Dr. Greenspan, the medicine you prescribed isn't working!

So goes the recurring complaint as the stock market keeps languishing in spite of three interest-rate reductions since the start of 2001 by the Federal Reserve.

There must be a message in this. In fact, you could find several if you went looking for them.

One inference that a teachable investor might draw is that Greenspan, the Fed's chairman these past 13 and a half years, never was quite the king of all markets that the breathless panegyrics made him out to be. One of the most powerful men in the world? Yes. More powerful than the markets? Apparently not.

In the familiar media cycle of "build 'em up, knock 'em down," the higher you take your subject in the up phase, the more dramatic the subsequent down leg can be made to seem.

During the great bull market, many analysts read the chairman's statements as implying a commitment to prevent stocks from falling too far too fast.

Flaw No. 1 with this theory:

It presumed that the Fed, if it wished, had the power to levitate stocks indefinitely whether or not economic growth proved strong enough to justify unending enthusiasm.

Flaw No. 2:

Greenspan, to all appearances a great respecter of markets, surely knew better than to cast himself in that hubristic role. As recent events have shown, he had good cause for caution.

Since Jan. 3 the Fed has pushed down interest rates on federal funds, or overnight loans between banks, in three half-point steps from 6.5 percent to 5 percent. That's about as fast as the U.S. central bank ever moves to stimulate the economy.

Yet the stock market looks as sick as ever. At this writing, the U.S. stock averages are down 9 percent to 30 percent year-to-date, and European and Asian markets aren't faring much better.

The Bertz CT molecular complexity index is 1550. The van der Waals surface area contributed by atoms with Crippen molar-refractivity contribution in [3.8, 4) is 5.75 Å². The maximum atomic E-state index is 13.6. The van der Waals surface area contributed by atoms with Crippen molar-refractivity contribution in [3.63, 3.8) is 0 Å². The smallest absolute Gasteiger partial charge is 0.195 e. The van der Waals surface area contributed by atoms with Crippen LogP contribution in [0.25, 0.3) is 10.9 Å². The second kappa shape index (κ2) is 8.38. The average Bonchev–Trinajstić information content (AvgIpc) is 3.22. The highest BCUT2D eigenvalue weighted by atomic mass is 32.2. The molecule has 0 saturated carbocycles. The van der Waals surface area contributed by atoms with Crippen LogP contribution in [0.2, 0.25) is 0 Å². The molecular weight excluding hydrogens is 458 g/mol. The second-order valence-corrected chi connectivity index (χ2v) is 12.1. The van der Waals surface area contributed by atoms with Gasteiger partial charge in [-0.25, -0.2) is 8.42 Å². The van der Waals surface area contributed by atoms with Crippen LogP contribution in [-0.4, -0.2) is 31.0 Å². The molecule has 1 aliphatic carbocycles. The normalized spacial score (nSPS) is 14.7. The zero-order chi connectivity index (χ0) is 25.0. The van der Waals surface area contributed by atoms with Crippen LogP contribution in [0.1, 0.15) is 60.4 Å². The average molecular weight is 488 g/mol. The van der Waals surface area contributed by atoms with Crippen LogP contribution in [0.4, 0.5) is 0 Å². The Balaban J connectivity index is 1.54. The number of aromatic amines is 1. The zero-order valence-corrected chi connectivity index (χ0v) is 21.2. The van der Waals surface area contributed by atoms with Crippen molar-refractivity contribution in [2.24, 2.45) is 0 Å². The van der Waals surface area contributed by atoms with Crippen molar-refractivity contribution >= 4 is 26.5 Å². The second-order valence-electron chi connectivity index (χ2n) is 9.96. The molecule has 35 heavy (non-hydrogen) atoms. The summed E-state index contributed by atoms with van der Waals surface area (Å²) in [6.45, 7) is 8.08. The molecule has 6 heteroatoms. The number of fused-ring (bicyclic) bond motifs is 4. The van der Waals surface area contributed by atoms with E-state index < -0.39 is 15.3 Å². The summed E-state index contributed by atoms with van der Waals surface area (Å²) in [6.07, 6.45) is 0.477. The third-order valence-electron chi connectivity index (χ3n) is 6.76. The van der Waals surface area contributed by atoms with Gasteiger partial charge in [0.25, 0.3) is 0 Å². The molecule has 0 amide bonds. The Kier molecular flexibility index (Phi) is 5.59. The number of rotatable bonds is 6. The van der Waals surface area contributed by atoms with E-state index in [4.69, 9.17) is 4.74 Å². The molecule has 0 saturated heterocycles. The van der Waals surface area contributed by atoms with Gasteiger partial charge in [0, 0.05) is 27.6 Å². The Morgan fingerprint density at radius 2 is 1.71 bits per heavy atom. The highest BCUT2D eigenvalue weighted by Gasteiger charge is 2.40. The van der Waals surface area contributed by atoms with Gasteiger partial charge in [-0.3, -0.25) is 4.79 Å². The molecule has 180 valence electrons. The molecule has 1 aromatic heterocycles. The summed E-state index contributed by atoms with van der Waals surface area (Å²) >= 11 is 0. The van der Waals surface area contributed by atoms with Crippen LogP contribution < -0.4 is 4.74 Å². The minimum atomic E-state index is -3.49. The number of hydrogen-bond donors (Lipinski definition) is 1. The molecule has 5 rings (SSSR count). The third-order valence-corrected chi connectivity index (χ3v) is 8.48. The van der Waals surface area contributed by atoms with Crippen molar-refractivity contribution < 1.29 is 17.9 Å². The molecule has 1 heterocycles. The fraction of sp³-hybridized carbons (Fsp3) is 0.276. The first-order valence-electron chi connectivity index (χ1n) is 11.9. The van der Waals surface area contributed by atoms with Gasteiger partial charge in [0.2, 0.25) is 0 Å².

Strange now to remember 1999 and early 2000, when all the bulls said that interest rates didn't matter any more because the New Economy ran on rocket fuel from the stock market not greasy, grimy old interest-bearing debt. Now investors are singing a blues version of that same tune..

But if the Fed keeps lowering short-term rates and Congress chimes in with a tax cut, Dudley suggested, bond traders could turn surly too, fearing that all that stimulus might lead to a flare-up of inflation. Then everybody, in stocks or bonds, would be unhappy.

Such a turn of events isn't so hard to imagine. Never underestimate people's capacity to find new causes for gloom when the markets aren't doing well.

But for long-term investors with the requisite patience, history still offers encouragement to the bulls. "It's unwise to fight the Fed," say analysts at Charles Schwab & Co. in a study published on the firm's Web site at www.schwab.com. "There is no perfect predictor of economic or market cycles, but a remarkably reliable one has been interest rates."

Since 1970, Schwab says, the Standard & Poor's 500 Index has averaged a 19 percent gain in years when the federal funds rate dropped, compared with a 9 percent rise in years when the rate rose.

By Schwab's reckoning, the one year in the last 31 during which rates fell and stocks declined anyway was 1990, when the S & P; 500 dropped 3.2 percent. The next year, 1991, with rates still coming down, the index made up for lost time with a gain of 31 percent.

Will events unfold in precisely the same way now? Of course not. Neither the Fed nor anybody else can conjure up a stock market recovery on demand. But patient stock-market investors have a much better shot at benefiting from the Fed's interest-rate cuts than do those who insist on getting their money right away.

Chet Currier is a columnist for Bloomberg News.

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